A recent study by Northwestern University Charles E. and Emma H. Morrison Professor of Market Economics William P. Rogerson provides an economic rationale for the benefits of free data services.
The 42-page paper outlines the economic impact of data caps and free data services, “practices [that] largely represent efficient carrier responses to competitive pressures, technical realities, and consumer preferences.” Rogerson argues such practices “should be trusted over the predictive judgements of regulators when it comes to maximizing consumer welfare.” He further contends that “proposals to ban or severely restrict the use of data caps or free data plans would essentially amount to the imposition of a form of price regulation on a well-functioning competitively vibrant industry, and would do more harm than good.”
Rogerson’s analysis sets forth three primary premises: (1) mobile broadband markets are highly competitive, (2) data caps provide consumer benefits and do not yield excessive corporate profits, and (3) free data services benefit subscribers and create no significant deterrents to competition.
Rogerson frames the current mobile landscape as one where most consumers have at least four options of wireless carrier, and fierce competition between varying service providers has resulted in the elimination of long term contracts. He also notes that today’s wireless providers offer greater pricing flexibility, and a “price and non-price rivalry” has ensued between mobile carriers big and small.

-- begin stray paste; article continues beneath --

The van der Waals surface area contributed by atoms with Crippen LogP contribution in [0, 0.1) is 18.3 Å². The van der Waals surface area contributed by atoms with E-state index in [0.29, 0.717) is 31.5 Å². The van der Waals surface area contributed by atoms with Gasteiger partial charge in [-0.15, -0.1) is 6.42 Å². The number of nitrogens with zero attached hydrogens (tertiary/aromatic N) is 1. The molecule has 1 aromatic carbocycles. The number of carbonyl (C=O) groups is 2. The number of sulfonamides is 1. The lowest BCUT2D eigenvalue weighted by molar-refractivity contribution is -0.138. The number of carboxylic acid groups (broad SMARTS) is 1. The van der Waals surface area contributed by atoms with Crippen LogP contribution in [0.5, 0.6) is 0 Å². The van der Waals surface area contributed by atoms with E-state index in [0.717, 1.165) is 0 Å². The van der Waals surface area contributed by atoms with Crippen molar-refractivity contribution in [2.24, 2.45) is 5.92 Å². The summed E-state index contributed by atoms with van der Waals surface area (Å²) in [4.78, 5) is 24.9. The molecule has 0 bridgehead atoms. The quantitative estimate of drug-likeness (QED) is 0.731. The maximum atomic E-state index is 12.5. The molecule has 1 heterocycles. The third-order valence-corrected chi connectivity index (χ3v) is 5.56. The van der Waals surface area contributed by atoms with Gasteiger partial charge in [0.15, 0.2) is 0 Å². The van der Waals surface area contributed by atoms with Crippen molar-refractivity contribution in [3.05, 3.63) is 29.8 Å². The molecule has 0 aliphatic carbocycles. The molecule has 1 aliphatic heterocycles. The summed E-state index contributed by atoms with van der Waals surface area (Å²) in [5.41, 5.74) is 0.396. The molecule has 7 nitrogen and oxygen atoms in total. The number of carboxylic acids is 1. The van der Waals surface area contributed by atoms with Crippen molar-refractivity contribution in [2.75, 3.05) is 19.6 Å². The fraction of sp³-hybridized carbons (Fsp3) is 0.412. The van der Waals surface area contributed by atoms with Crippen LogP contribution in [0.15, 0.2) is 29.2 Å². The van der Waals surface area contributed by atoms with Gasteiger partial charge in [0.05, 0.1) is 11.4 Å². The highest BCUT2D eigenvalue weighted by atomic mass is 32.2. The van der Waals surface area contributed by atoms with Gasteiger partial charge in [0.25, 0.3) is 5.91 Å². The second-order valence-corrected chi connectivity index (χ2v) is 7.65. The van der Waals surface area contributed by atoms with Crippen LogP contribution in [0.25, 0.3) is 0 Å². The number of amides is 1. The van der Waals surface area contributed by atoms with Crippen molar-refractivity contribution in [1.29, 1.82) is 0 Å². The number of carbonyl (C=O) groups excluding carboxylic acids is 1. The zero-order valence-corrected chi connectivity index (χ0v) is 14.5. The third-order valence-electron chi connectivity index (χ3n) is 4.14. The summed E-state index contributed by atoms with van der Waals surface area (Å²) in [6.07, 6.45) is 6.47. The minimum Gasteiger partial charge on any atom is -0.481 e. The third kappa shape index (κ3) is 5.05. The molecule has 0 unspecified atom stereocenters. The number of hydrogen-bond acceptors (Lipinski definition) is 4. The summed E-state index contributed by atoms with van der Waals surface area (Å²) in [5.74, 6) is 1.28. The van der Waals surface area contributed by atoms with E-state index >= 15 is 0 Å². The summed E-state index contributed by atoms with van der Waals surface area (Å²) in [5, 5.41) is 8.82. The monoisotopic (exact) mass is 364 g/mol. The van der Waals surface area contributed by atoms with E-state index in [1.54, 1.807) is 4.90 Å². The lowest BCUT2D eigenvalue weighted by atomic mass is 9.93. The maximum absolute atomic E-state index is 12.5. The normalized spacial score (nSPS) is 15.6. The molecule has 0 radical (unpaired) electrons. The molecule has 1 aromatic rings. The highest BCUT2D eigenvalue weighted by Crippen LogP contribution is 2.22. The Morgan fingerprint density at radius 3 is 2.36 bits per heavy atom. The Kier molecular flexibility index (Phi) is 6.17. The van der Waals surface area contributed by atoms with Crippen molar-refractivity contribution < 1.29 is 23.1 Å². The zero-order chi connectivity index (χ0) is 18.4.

In this robust landscape, Rogerson posits that attempts to influence pricing and profit levels by indirectly regulating data caps is both unnecessary and inappropriate. He further argues that data caps help manage very scare spectrum resources and reduce network congestion. Rogerson’s data cap argument culminates by an explanation of how such caps help mitigate the expense of extreme data use, thereby reducing general consumer data costs – a benefit particularly felt by low-income and price sensitive mobile users.
Having established the foundation of what the current mobile ecosystem looks like, Rogerson says free data services ultimately enable greater consumer choice because people have more data to play with each month. He also contends that such arrangements serve as powerful direct and indirect incentives for content providers to better manage the data required by their product offerings. The analysis concludes with an affirmation that free data services do not run afoul of net neutrality concerns, and that any such concern is greatly reduced in the current competitive mobile ecosystem.
Lauding Federal Communications Commission Chairman Tom Wheeler for thus far taking a case-by-case approach to evaluating data caps and free data programs, Rogerson says that regulating these practices, “rather than protecting competition and innovation…would directly impede competition and innovation by limiting firms’ abilities and opportunities to compete with one another and innovate in terms of pricing structures and service offerings.”